For me, the notion that a fiscal stimulus is a negative productivity shock is a good starting point for analysis. The method of financing the stimulus is important too.

Economic agents know that a temporary expenditure program has no lasting effect on employment but has lasting effect on disposable income and taxes. Indeed, massive public interventions to maintain employment and investment during a financial crisis can, if they distort incentives enough, lead to a depression.

In Australia,  there was a  massive fiscal contraction from late 1930 onwards called the Premiers’ Plan. In 1931, unemployment rates was 25% or more.

  • The Premiers’ Plan required the federal and state governments to cut spending by 20%, including cuts to wages and pensions and was to be accompanied by tax increases, reductions in interest on bank deposits and a 22.5% reduction in the interest the government paid on internal loans.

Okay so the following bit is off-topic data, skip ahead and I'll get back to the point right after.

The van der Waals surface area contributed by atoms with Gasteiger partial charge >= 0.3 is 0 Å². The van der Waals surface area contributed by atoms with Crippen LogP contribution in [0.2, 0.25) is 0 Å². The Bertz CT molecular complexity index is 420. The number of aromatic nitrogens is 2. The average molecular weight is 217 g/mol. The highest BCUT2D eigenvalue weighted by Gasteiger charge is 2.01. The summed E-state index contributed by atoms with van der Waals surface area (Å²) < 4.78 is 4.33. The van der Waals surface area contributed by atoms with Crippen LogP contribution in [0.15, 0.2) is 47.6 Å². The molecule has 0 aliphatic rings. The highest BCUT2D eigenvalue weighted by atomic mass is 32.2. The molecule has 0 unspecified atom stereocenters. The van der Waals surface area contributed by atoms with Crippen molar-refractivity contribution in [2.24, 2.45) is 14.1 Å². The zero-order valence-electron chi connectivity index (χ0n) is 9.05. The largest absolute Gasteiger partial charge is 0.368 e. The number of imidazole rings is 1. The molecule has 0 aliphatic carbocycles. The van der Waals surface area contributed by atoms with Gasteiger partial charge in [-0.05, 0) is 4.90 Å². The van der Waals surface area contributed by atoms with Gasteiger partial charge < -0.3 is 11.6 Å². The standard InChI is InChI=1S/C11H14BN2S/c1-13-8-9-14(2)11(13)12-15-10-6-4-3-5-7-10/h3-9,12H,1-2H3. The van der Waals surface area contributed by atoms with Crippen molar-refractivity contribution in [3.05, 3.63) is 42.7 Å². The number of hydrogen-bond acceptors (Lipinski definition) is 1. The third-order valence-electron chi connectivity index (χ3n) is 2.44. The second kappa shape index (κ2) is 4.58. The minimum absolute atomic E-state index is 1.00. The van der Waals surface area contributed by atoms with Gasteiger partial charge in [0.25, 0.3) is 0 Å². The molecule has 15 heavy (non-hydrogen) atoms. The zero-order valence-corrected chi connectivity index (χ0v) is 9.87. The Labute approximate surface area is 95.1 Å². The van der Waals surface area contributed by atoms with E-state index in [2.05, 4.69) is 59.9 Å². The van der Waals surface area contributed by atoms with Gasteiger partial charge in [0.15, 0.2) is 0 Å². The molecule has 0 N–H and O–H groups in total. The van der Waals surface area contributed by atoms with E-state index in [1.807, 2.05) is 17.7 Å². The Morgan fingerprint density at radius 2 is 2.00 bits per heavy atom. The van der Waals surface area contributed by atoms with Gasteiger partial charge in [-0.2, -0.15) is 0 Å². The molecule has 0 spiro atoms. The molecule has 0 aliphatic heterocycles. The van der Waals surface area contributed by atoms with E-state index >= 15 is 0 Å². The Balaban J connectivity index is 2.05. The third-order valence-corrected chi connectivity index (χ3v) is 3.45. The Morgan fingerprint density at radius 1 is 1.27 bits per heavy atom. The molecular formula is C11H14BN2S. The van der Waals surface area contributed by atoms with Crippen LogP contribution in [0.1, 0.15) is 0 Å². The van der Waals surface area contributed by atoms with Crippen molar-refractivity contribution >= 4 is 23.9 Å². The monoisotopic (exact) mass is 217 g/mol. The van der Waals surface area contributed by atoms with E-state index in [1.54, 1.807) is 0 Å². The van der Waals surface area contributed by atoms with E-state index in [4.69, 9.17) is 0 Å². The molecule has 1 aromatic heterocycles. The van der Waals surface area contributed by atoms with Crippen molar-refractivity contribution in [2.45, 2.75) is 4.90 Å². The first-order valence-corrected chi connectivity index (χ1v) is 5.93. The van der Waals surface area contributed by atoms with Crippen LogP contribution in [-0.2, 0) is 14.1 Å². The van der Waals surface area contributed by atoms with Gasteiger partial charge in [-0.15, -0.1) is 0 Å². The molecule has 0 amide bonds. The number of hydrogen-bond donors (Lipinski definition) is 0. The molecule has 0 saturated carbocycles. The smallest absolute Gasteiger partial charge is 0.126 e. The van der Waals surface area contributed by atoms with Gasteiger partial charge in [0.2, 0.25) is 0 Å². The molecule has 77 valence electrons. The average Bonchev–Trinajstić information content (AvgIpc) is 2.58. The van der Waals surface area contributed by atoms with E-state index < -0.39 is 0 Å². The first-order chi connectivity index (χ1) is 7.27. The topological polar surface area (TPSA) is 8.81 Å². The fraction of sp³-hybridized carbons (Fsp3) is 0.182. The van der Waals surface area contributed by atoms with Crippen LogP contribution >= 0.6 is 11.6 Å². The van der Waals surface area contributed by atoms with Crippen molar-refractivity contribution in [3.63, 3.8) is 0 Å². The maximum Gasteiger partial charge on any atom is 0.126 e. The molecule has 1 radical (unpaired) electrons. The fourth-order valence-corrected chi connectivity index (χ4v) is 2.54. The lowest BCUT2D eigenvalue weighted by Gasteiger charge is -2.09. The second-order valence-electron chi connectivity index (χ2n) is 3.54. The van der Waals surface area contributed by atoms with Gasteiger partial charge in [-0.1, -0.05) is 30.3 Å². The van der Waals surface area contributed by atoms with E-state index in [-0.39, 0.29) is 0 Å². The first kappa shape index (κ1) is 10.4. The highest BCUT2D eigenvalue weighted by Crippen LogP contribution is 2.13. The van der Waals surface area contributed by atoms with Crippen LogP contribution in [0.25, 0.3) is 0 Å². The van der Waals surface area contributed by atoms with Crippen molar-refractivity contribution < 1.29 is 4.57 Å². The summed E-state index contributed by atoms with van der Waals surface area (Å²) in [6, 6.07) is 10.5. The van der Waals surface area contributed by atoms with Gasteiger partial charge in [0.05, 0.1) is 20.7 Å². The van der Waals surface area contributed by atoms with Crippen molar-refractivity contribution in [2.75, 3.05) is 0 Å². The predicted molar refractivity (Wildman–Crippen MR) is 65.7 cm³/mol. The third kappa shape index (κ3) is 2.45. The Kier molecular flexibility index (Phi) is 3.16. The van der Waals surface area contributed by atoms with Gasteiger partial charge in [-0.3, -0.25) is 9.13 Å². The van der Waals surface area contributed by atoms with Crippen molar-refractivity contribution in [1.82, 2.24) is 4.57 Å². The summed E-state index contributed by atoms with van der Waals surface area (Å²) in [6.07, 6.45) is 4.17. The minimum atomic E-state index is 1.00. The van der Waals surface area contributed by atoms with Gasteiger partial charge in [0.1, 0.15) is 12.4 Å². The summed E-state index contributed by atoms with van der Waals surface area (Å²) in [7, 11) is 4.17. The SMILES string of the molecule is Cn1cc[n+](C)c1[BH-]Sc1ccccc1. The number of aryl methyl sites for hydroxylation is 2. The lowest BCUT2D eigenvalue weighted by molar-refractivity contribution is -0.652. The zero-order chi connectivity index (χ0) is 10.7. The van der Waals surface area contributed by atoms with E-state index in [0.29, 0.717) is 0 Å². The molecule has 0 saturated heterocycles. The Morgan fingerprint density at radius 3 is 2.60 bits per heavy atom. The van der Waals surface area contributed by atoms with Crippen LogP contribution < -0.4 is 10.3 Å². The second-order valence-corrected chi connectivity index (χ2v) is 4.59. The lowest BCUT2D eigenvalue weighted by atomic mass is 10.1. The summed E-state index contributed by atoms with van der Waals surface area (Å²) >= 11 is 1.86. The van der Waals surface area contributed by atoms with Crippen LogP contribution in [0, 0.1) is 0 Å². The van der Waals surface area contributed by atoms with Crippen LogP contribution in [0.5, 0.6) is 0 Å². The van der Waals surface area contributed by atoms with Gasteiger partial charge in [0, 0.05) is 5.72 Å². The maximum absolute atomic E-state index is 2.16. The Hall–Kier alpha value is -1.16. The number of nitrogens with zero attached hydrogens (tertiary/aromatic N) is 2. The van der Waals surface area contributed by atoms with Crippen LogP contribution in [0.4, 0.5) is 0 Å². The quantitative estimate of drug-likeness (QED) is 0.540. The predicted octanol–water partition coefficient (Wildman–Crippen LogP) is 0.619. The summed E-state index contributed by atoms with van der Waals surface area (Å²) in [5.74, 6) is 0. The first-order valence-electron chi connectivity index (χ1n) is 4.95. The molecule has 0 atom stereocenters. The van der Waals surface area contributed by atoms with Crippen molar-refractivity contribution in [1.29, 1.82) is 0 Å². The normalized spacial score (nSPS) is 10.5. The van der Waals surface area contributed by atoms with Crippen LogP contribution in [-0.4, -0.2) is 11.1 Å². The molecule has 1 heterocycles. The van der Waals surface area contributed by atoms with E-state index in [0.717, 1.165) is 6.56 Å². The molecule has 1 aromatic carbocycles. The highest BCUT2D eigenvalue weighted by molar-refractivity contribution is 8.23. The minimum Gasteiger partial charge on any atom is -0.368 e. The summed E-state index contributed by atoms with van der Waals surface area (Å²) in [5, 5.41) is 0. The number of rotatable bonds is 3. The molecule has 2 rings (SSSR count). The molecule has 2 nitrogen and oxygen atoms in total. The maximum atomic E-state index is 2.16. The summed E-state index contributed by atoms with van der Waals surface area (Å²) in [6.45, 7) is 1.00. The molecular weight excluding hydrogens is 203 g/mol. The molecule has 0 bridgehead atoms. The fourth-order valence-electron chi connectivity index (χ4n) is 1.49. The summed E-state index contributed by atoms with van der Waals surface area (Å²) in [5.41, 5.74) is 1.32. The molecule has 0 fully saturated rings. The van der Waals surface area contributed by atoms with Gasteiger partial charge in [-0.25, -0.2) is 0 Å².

• The Premiers’ Plan was complementary to the Arbitration Court’s 10 per cent nominal wage cut in January 1931 and the devaluation of the Australian pound. Most countries had abandoned the gold standard by 1931 and 1932 and devalued by about 10% including the UK. These competitive devaluations were called currency wars. Most countries below started to recovery before they left the gold standard, a year or two before they left the cross of gold.

Maclaren (1936) dated the Australian economic recovery from the last months of 1932. It was to take another three years before unemployment rates fell below 10 per cent — the rate it had been during most of the 1920s.